Jesus preaching in the Sermon on the Mount

In the context of the Sermon on the Mount one of the Beatitudes is “Blessed are the pure of heart for they will see God.” (Mt. 5:8)  Jesus challenges us to go beyond the mere exterior but to dig deep into the inner recesses of our heart with these penetrating words: “You have heard it said, You shall not commit adultery. But I say to you, everyone who looks at a woman with lust has already committed adultery with her in his heart.” (Mt. 5:27-28)

The holy and afflicted, man of sorrows of the Old Testament, Job asserted with conviction:  I have made a pact with my eyes not to look upon a maiden.”(Job 31:1)
David fixing his eyes on Bathsheba

Both the great King and leader David as well as the elders in the time of the chaste Susanna fell headlong into the mire and it was for specifically one reason: they failed to keep custody of their eyes.(Daniel 13)   David committed adultery which led to murder and denial.   The elders, in their turn, tried to calumniate an innocent and chaste married woman. (II Samuel 11)

Many proverbs teach us important lessons on the importance of self-control but especially related to the eyes.  “The eyes are the mirror of the soul.”  Another saying asserts that “One is what he eats.”  Equally important is the following: “One is what he thinks.” And another:  “The thought is the father of the deed.”  Here is the dynamic!  What we see is engraved in our mind; from the mind it descends to our emotions and feelings; these feelings in turn translate into actions. Repeated actions form habits good or bad, vices or virtues. In turn the sum total of these actions forms our personality; finally, terminates in our destiny--- salvation or damnation, heaven or hell!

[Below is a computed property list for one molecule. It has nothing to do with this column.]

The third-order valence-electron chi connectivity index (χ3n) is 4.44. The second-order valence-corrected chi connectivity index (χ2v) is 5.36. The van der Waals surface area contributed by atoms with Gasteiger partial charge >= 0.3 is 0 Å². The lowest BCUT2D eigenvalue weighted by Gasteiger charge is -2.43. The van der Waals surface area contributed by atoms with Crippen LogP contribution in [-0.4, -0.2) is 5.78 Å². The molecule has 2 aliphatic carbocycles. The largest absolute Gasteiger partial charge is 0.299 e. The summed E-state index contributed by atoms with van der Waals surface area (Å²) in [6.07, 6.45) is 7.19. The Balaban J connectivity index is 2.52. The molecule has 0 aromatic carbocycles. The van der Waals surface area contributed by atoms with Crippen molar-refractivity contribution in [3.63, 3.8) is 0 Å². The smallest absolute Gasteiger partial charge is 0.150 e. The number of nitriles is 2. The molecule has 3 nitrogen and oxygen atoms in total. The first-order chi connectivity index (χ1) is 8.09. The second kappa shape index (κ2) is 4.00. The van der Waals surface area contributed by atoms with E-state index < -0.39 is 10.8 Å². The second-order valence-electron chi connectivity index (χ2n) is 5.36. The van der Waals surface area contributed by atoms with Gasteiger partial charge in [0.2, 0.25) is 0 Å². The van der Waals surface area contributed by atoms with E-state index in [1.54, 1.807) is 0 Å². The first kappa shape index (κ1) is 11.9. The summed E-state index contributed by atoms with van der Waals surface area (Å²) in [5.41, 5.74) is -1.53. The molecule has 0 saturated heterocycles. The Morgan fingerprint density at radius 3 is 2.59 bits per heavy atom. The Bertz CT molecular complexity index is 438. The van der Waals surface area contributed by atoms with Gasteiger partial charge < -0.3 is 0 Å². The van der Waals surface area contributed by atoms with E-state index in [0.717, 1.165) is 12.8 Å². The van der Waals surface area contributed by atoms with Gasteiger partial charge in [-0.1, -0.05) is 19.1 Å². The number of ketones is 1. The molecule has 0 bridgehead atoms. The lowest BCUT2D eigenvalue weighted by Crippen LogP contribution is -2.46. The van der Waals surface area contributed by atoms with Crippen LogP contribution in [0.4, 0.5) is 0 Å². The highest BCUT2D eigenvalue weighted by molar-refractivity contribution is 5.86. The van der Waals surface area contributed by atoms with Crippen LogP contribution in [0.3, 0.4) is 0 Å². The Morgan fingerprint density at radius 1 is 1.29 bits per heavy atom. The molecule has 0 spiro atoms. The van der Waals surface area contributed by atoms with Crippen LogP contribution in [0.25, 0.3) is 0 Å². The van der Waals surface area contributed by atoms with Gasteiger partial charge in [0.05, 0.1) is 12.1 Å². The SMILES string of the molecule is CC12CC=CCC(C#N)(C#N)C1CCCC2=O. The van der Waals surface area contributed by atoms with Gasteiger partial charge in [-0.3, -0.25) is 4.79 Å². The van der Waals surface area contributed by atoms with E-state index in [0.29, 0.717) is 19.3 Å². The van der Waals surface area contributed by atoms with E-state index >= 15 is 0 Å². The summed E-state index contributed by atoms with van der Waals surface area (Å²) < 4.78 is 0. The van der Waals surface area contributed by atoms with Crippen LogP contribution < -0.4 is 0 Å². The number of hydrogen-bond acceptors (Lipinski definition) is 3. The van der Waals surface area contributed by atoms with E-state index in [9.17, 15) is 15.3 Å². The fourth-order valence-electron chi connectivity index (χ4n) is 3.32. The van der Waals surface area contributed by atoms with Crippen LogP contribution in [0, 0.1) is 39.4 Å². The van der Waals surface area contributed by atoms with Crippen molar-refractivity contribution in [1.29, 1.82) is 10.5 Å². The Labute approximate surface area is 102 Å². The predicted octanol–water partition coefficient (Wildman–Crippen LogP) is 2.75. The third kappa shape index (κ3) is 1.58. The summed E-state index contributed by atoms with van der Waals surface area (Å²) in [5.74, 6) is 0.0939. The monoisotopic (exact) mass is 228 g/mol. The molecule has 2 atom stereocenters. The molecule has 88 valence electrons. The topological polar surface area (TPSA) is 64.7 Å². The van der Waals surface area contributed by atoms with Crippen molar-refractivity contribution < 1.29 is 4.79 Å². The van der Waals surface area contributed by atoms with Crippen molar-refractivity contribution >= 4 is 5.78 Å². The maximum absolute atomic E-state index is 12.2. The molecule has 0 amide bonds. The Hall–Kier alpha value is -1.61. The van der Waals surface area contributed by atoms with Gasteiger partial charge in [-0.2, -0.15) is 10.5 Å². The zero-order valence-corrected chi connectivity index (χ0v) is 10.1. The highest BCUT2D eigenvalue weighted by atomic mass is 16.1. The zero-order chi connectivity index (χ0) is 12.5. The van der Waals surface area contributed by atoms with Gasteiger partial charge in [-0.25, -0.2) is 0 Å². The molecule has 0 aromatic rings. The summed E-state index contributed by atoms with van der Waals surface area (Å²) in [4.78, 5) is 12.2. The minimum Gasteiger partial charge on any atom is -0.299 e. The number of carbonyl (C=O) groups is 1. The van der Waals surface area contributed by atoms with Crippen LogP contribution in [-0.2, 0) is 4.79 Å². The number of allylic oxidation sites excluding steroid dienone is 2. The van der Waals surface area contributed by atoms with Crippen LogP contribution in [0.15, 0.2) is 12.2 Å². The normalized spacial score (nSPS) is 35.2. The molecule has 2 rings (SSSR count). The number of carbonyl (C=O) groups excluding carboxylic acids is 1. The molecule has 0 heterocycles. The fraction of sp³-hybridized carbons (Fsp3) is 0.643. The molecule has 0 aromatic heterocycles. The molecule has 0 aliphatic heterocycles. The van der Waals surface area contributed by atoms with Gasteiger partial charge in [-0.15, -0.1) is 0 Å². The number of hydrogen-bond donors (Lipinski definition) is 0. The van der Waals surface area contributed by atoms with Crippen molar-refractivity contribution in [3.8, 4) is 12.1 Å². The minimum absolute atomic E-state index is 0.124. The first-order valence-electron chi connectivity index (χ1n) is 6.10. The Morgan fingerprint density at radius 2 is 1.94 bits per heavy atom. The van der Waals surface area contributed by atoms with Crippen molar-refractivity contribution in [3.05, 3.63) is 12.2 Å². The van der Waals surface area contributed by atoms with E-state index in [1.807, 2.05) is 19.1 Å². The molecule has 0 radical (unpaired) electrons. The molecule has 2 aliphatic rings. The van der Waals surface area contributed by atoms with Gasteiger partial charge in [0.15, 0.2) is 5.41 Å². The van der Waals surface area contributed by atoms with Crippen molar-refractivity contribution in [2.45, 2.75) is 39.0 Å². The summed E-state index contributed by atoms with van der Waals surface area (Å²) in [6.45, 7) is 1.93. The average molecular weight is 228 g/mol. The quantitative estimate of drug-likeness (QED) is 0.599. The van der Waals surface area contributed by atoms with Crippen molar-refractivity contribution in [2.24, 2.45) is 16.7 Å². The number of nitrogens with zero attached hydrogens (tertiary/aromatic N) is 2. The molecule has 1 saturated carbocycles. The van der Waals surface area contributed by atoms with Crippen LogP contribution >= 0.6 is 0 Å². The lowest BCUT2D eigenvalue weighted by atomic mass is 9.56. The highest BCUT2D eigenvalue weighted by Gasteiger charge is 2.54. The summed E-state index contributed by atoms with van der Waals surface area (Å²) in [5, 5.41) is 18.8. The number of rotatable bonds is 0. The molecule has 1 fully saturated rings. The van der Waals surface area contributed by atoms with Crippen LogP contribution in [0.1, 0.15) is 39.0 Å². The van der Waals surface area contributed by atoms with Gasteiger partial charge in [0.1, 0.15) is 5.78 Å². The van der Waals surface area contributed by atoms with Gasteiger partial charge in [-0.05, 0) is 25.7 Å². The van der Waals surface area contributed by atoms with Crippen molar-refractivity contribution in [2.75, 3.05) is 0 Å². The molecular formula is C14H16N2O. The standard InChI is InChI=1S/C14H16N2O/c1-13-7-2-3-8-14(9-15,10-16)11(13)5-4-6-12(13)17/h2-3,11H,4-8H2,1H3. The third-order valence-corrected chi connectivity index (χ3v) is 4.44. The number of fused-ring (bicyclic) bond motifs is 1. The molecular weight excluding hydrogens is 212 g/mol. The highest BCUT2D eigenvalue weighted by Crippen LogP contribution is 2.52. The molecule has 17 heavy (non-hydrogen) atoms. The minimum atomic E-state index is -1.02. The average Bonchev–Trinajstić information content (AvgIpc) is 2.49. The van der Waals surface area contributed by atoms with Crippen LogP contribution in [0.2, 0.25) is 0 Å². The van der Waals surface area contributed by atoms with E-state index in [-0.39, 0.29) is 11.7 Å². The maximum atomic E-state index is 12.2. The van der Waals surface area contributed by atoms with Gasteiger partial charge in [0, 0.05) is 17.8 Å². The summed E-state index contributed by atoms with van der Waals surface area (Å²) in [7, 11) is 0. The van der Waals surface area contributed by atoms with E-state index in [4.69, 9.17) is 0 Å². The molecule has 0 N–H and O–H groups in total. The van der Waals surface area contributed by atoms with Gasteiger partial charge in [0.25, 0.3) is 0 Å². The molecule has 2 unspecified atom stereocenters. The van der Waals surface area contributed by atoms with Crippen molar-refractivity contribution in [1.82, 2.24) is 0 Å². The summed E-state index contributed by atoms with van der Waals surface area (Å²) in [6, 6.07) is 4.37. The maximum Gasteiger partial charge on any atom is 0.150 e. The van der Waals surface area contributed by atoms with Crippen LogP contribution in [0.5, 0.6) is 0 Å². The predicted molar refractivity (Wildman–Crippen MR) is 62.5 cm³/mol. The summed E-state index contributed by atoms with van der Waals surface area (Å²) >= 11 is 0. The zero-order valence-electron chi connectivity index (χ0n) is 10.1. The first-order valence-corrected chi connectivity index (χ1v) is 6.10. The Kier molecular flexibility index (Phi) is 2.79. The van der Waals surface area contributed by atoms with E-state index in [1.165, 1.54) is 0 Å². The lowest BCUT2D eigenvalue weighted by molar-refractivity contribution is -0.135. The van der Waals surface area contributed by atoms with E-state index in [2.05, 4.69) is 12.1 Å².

In this short essay we will present five clear ways that we can utilize our eyes properly so that we can indeed live out that challenging beatitude of Jesus:  “Blessed are the pure of heart for they will see God.” (Mt.5:8)
Archangel Raphael healing the blindness of Tobias

1.    PATRON SAINTS.   Why not invoke the patron saints of the eyes? There are two: St. Lucy who died as an early virgin martyr, and the Archangel Raphael, who is one of the key figures in the book of Tobias.  Due to his powerful intercession the elder Tobit had has sight completely restored.   Why not invoke these powerful friends of God, who now are contemplating the beatific vision of God, to help us to use our eyes to behold the beautiful with our eyes in this life so as to contemplate God’s face for all eternity?

St. Faustina contemplating the face of Jesus
2.    CONTEMPLATE IMAGES.   One of the rich treasures present in Catholicism is the honoring and venerating of images--- statues of God, the angels, saints and Mary as well as paintings.  Highly recommended for all is to have enthroned in one’s own bedroom attractive pictures of Jesus, Mary and the saints.   Why not purchase an image of Our Lady of Guadalupe, or Our Lady of Fatima, or Our Lady of Lourdes and with it an image of Divine Mercy and the Sacred Heart of Jesus and not to forget the silent but all important person of the great Saint Joseph.  With these images enthroned and enshrined the feeling of loneliness evaporates because these images remind us of God and our heavenly friends!